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Eastern silver aster
Symphyotrichum concolor
Asteraceae
 

Copyright by: Shirley Denton

General Landscape Uses: Primarily recommended for natural landscapes and habitat restorations.

Ecological Restoration Notes: It can be used as one of many understory herbs in pine rocklands. It is rare in other pinelands in South Florida.

Availability: Grown by enthusiasts and occasionally by native plant nurseries.

Description: Medium herbaceous wildflower.

Dimensions: About 1-3 feet in height. Taller than broad.

Growth Rate: Moderate.

Range: Eastern United States west to Louisiana and south to the Monroe County Keys; Bahamas. Rare in South Florida outside of Miami-Dade County. In the Monroe County Keys, disjunct from Miami-Dade County to the pine rocklands of Big Pine Key. Perhaps never present or extirpated in Broward County.

Plant Map Map of select IRC data from peninsular Florida.

 Map of ZIP codes with habitat recommendations north to Martin and Charlotte counties.

Habitats: Pinelands.

Soils: Moist, well-drained sandy or limestone soils, without humus.

Nutritional Requirements: Low; it grows in nutrient poor soils.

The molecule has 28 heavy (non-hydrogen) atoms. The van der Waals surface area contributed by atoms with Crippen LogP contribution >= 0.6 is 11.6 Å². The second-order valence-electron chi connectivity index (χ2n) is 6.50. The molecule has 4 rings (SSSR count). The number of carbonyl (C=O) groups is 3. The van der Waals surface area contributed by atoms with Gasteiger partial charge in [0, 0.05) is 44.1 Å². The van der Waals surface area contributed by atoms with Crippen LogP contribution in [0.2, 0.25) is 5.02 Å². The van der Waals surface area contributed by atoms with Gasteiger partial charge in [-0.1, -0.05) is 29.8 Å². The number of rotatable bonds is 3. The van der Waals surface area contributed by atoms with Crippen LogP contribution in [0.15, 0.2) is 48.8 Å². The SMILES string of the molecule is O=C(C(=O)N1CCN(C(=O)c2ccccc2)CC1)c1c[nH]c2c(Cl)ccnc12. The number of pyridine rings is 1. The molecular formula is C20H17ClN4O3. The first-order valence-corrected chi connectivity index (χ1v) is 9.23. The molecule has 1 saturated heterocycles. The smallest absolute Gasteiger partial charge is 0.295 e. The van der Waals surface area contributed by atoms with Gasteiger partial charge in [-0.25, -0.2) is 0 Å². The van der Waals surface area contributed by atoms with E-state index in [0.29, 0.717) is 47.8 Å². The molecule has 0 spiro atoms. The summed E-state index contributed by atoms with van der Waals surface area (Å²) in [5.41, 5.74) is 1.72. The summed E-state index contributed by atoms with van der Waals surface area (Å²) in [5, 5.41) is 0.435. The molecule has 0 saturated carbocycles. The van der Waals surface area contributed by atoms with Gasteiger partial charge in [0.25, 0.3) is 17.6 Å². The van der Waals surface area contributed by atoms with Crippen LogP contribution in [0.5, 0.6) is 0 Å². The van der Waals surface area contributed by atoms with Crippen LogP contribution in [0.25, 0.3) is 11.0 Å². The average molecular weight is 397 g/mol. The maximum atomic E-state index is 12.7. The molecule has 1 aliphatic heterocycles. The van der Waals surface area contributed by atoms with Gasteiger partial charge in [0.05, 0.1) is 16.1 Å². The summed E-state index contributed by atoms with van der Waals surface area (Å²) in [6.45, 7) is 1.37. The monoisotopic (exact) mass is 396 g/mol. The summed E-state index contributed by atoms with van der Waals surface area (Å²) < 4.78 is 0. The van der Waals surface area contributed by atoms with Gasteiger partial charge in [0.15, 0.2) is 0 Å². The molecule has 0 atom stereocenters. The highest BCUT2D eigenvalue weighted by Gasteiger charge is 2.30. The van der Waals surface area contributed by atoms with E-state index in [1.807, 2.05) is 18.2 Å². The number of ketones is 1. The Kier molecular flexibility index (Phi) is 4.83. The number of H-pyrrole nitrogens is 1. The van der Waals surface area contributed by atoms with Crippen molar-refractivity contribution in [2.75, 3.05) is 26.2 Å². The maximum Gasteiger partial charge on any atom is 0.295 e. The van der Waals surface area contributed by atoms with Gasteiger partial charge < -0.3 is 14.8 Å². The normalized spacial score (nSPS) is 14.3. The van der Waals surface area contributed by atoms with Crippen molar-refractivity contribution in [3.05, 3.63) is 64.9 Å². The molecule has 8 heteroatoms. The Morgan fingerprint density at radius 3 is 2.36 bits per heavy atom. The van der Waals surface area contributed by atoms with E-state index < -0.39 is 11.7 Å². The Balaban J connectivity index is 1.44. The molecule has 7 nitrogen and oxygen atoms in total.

Salt Water Tolerance: Low; does not tolerate long-term flooding by salt or brackish water.

Salt Wind Tolerance: Moderate; grows near salt water, but is protected from direct salt spray by other vegetation.

Drought Tolerance: High; does not require any supplemental water once established.

Light Requirements: Full sun.

Flower Color: Lavender-pink.

Flower Characteristics: Showy.

Flowering Season: All year.

Fruit: Inconspicuous achene.

Wildlife and Ecology: Nectar plant for butterflies.

Horticultural Notes: Can be grown from seed.

Comments: See also the Florida Wildflower Foundation's Flower Friday page.


Copyright by: Shirley Denton


Other data on Symphyotrichum concolor available from:



 
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